OKLAHOMA CITY — The Oklahoma Pardon and Parole Board in a historic move on Friday recommended sentence commutations for 527 inmates.

Supporters say it is the largest single-day commutation in state and national history. They say the action will drop the state out of the No. 1 spot in the nation for incarcerations and put it second.

In addition, they say it will save the state an estimated nearly $12 million a year.

Gov. Kevin Stitt was expected to sign the commutations on Friday, paving the way for a mass release of 462 offenders on Monday. Some of those approved Friday have detainers, an authorization to continue to hold a prisoner who might be wanted by federal authorities or for a crime in another state.

The action comes after lawmakers passed and Stitt signed House Bill 1269 to make the provisions of State Question 780 retroactive.

Passed by voters in November 2016, State Question 780 downgraded several nonviolent offenses from felonies to misdemeanors and reduced the associated sentences.

“You know, today we are implementing the will of the people,” Stitt said. “I truly believe that.”

Stitt said the review process was very thorough to ensure those eligible were in line with the intent and will of the people.

“By the end of this year, we are anticipating we will have about 2,000 empty beds in our system,” Stitt said.

Of the 527 offenders, 75% were male and 25% were female. Their average age was 39.7 years old.

The action commutes 1,931 years off of sentences.

Stitt said the Oklahoma Department of Corrections knocked down a major hurdle for offenders leaving prison. The agency was able to assist offenders being released in obtaining a driver’s license or state-issued identification card prior to release.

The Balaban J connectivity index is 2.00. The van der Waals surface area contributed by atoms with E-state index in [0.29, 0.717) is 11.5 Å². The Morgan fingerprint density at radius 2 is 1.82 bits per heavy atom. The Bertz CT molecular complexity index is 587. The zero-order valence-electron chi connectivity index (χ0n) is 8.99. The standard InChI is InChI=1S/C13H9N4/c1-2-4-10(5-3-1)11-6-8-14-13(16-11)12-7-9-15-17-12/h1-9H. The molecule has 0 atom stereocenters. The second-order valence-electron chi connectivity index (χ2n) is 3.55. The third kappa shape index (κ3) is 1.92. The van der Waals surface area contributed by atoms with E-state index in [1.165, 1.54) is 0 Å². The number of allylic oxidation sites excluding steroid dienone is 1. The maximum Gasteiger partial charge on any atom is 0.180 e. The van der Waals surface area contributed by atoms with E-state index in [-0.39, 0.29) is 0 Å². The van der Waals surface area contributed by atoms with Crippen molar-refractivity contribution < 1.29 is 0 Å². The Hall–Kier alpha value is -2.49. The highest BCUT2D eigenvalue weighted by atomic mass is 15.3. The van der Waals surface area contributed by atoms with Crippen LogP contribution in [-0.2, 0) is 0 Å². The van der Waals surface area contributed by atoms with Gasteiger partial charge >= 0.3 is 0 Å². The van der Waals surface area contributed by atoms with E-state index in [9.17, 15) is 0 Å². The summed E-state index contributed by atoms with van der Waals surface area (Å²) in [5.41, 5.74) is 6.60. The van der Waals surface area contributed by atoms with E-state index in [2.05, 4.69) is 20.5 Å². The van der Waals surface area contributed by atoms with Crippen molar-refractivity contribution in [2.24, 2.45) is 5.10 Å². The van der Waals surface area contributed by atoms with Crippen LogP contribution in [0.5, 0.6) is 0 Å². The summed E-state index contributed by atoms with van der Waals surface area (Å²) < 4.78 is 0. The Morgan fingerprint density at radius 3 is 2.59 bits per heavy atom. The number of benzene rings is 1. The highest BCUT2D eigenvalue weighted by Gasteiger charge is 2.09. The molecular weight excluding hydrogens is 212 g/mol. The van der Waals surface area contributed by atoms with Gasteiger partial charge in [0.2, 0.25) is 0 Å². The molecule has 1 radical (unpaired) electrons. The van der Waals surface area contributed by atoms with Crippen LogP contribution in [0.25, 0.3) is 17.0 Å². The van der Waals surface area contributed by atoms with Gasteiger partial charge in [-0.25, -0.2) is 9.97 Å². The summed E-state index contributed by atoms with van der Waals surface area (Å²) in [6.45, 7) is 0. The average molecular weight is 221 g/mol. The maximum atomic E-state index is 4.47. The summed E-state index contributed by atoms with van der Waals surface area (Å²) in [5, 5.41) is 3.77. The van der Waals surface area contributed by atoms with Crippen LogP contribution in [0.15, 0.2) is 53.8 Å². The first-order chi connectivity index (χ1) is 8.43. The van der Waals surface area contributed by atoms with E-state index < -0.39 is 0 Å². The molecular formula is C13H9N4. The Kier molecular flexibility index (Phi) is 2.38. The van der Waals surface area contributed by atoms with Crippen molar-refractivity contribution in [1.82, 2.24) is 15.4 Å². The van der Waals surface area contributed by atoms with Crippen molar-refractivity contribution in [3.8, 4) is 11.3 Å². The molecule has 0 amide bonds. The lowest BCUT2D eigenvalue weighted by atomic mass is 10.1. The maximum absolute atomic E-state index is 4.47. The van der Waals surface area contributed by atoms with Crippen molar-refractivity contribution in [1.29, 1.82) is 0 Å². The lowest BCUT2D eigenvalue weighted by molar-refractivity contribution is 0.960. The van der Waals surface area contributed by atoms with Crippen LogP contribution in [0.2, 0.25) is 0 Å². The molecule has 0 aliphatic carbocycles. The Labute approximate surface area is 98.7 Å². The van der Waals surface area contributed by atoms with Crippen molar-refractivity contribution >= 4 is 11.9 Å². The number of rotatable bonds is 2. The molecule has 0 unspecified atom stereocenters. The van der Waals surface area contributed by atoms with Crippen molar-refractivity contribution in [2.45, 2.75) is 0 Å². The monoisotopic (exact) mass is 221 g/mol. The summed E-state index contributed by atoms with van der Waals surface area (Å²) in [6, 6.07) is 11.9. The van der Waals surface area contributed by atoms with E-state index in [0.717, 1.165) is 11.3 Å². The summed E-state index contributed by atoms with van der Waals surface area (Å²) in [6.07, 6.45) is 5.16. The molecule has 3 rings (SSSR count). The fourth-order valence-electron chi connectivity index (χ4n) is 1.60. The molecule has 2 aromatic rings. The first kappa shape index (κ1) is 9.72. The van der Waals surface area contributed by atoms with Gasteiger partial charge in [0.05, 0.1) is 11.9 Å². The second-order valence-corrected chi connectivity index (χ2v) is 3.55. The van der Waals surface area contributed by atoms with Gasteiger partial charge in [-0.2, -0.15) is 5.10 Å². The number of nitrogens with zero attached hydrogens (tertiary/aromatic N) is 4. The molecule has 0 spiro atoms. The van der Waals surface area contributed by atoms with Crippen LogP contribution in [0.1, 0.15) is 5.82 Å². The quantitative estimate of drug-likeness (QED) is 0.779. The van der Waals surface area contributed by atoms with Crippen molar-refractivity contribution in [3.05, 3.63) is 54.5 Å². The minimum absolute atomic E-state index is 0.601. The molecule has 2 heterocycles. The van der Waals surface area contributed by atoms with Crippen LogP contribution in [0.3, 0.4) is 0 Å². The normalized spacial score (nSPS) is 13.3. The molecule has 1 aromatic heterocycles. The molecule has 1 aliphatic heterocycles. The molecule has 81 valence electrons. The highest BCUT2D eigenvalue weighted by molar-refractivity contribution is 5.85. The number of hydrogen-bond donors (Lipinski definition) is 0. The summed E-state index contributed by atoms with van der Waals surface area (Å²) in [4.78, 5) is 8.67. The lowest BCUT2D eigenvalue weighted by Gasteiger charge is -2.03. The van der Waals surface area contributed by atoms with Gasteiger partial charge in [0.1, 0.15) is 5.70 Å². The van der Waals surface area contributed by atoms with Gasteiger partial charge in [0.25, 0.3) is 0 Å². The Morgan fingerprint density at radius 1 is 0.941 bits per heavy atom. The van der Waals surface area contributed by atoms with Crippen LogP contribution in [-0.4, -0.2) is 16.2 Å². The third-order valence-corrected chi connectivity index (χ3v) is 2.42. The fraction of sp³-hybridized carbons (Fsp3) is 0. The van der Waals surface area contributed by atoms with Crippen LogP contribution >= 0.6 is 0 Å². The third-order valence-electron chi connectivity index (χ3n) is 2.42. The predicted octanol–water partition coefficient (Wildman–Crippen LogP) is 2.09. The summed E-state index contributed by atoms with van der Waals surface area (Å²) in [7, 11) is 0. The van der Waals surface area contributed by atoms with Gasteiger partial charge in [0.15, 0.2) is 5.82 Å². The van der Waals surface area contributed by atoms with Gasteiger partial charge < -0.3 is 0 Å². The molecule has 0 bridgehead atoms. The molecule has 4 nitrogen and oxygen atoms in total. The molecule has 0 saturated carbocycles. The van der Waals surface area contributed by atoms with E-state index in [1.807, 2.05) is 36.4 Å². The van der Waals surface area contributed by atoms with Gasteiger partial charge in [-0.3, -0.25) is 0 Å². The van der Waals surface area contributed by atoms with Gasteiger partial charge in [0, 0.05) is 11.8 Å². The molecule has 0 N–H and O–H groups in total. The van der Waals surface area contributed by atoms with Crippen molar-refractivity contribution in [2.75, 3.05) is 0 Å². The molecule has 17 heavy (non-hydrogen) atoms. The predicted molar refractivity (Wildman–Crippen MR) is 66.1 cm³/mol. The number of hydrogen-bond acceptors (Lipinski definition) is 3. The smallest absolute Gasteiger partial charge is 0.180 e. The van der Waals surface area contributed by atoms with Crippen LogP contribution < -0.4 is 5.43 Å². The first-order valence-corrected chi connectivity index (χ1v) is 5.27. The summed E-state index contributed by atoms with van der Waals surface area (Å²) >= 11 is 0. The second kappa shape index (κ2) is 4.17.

In addition, reentry fairs were held for offenders about to be released in the next six months, Stitt said. Some 700 offenders met with 200 volunteers in 28 reentry affairs to enroll in programs to help them reintegrate into society, Stitt said.

House Majority Floor Leader Jon Echols, R-Oklahoma City, was one of the authors of the measure making State Question 780 retroactive.

“These are real lives, real people, with real families and with real friends and they get to go home,” Echols said. “And that is a pretty special accomplishment to get to be a part of.”

Another author, Rep. Jason Dunnington, D-Oklahoma City, said Friday’s action restored hope for so many families and lives.

Kris Steele is executive director of Oklahomans for Criminal Justice Reform, a major player in criminal justice reform efforts.

“This is a historic day,” said Steele, who attended the meeting. “So many Oklahomans are going to be able to reenter society, reunite with their families, reenter the workforce and get on with their lives. It is just an incredible moment in time.”

Hundreds of inmates were not recommended for a variety of reasons, such as behavior problems or protests from prosecutors or victims.

Those individuals are still eligible to seek commutation under a two-stage or traditional process.

Steele said his organization will focus on those who were not approved on Friday.

Barbara Hoberock



Twitter: @bhoberock

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